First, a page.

The county’s guaranteed income program will help some Healdsburg families pay for essentials. (Photo by Alexander Gray)

A Healdsburg mother of three is among those who helped research and develop ideas and processes for a county-wide plan, just announced, to provide a monthly guaranteed minimum income to over 300 local families.  

“The guaranteed income program will be a great economic relief for families,” said Devi Cibrian, a client at Corazón Healdsburg. “With additional income, low-income families like mine will be able to cover essential needs like rent, bills and filling the fridge with food.” 

The County of Sonoma is teaming up with Healdsburg and two other cities to launch a two-year pilot program that will provide a guaranteed minimum income of $500 a month to 305 low-income families, while studying the program’s impacts on reducing poverty and promoting economic stability and mobility.

Also partnering in the program are the cities of Santa Rosa and Petaluma, and a coalition of community groups called Pathway to Income Equity. The project is a collaborative effort by the Sonoma County Guaranteed Basic Income Coalition, a group of community-based organizations led by First 5 Sonoma County in partnership with the Fund for Guaranteed Income. 

“Many in our community continue to struggle to afford their basic needs,” said Supervisor James Gore, chair of the Board of Supervisors, who represents the north county as 4th district supervisor. “This Guaranteed Income pilot will ensure that participating families can cover expenses not covered by other benefits, such as rental assistance and food stamps, which are insufficient, especially for families with young children.”

Guaranteed minimum income programs, sometimes referred to as universal basic income programs, have been tested in several jurisdictions in California, including Stockton, Oakland, San Francisco and Marin County. They provide unconditional, guaranteed monthly payments to support recipients’ fundamental needs. 

The Stockton program, one of the first of its kind, “led to increases in recipients’ financial stability and full-time employment, in part by enabling new opportunities for self-determination and goal-setting while reducing anxiety and depression,” according to a press release from the County of Sonoma. “Analysis of monthly expenditures by participants revealed that the largest spending category was food, followed by utilities, auto care and transportation. Less than 1% of monthly purchases were for tobacco and alcohol.”

The $5.4 million effort includes funding from the Sonoma County Board of Supervisors, the city councils of Santa Rosa, Petaluma and Healdsburg, as well as Corazón Healdsburg and First 5 Sonoma County. But more than 90% of the pilot project funding is from the federal American Rescue Plan Act (ARPA), intended to help the county recover from the COVID-19 pandemic.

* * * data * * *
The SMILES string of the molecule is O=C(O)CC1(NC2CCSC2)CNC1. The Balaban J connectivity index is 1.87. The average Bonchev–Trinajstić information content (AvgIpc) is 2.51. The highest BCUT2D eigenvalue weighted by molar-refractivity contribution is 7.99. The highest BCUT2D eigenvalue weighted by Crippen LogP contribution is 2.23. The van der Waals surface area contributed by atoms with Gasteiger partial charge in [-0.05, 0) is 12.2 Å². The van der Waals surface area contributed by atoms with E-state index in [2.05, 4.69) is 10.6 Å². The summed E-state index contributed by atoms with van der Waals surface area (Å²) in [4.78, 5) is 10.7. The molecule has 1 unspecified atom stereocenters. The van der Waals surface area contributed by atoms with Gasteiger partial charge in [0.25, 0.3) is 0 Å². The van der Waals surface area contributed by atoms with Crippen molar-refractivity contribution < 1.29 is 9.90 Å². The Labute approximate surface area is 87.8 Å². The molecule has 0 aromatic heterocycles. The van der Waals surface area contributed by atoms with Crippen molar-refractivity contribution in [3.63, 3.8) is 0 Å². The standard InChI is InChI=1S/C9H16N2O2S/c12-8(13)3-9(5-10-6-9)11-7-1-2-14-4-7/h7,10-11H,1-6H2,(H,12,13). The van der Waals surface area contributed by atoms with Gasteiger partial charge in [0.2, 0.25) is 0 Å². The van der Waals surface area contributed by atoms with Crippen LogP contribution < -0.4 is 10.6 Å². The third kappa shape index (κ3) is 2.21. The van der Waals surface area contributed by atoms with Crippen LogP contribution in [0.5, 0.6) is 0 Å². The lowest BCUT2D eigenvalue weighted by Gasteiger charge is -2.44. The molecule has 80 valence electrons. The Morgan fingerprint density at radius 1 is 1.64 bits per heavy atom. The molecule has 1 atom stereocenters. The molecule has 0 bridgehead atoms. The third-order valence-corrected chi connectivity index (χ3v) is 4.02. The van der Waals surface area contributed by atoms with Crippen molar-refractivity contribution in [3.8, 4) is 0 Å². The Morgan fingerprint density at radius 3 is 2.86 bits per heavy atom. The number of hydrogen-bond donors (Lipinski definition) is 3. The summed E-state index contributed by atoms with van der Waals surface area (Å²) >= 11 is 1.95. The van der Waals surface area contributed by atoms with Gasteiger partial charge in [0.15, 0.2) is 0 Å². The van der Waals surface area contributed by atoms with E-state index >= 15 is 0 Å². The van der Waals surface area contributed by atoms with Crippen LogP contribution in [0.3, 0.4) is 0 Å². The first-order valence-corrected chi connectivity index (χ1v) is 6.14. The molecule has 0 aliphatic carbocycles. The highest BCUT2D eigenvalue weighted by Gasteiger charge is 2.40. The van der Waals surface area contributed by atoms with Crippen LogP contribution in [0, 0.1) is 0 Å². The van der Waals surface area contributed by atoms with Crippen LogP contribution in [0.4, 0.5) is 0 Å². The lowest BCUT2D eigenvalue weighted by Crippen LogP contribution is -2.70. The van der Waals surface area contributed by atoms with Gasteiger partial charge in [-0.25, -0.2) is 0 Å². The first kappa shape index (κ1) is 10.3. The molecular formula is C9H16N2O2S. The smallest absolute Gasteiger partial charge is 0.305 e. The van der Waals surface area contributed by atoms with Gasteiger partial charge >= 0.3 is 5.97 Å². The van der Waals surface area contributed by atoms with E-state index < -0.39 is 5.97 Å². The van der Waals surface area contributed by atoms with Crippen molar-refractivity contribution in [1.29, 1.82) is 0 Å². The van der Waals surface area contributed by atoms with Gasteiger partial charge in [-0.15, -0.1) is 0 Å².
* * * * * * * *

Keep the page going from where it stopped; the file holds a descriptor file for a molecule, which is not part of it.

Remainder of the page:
Healdsburg’s assistance includes $250,000 contributed by the City of Healdsburg to Corazón Healdsburg, a nonprofit focused on social and economic justice. Corazón has committed $600,000 to support the project, including the city’s contribution.

“Healdsburg is excited to be at the forefront of this evidence-based approach to support our low-income families during what continues to be a very challenging time in our community,” said Healdsburg Mayor Osvaldo Jiménez.

As part of Sonoma County’s pilot program, the coalition will track and analyze the experiences of families to document the impacts of stable income on family functioning, child development, mental health and other factors. 

A 2021 United Way of California study revealed that 52% of Sonoma County households with children under six struggled to cover basic needs. Single mothers are most likely to struggle: 67% in the county were below the study’s self-sufficiency standard. Additionally, Black, Latino, Asian and Native American households make up 33% of the total population in Sonoma County, but comprise 70% of the households struggling to meet their basic needs.

“It makes me happy and I’m so excited to think about what families will be able to accomplish with this economic assistance,” said Cibrian. “I know that with these funds parents will be able to help bring food home, pay for housing, and bills on time—to buy clothes and shoes for the kids.”

Research shows that poverty is closely tied to a child’s lack of readiness to succeed in kindergarten, and to poor academic achievement, a higher likelihood of dropping out of high school and multiple long-term adverse health outcomes. 

“I’m sure there will be less stress in homes,” said Cibrian through a translator. “Moms who don’t work because they don’t have enough money to pay for child care can afford to grow their skills and develop their personal abilities.”

The Pathway to Income Equity program began accepting applications on Sept. 2. To apply, visit through midnight, Oct. 31.

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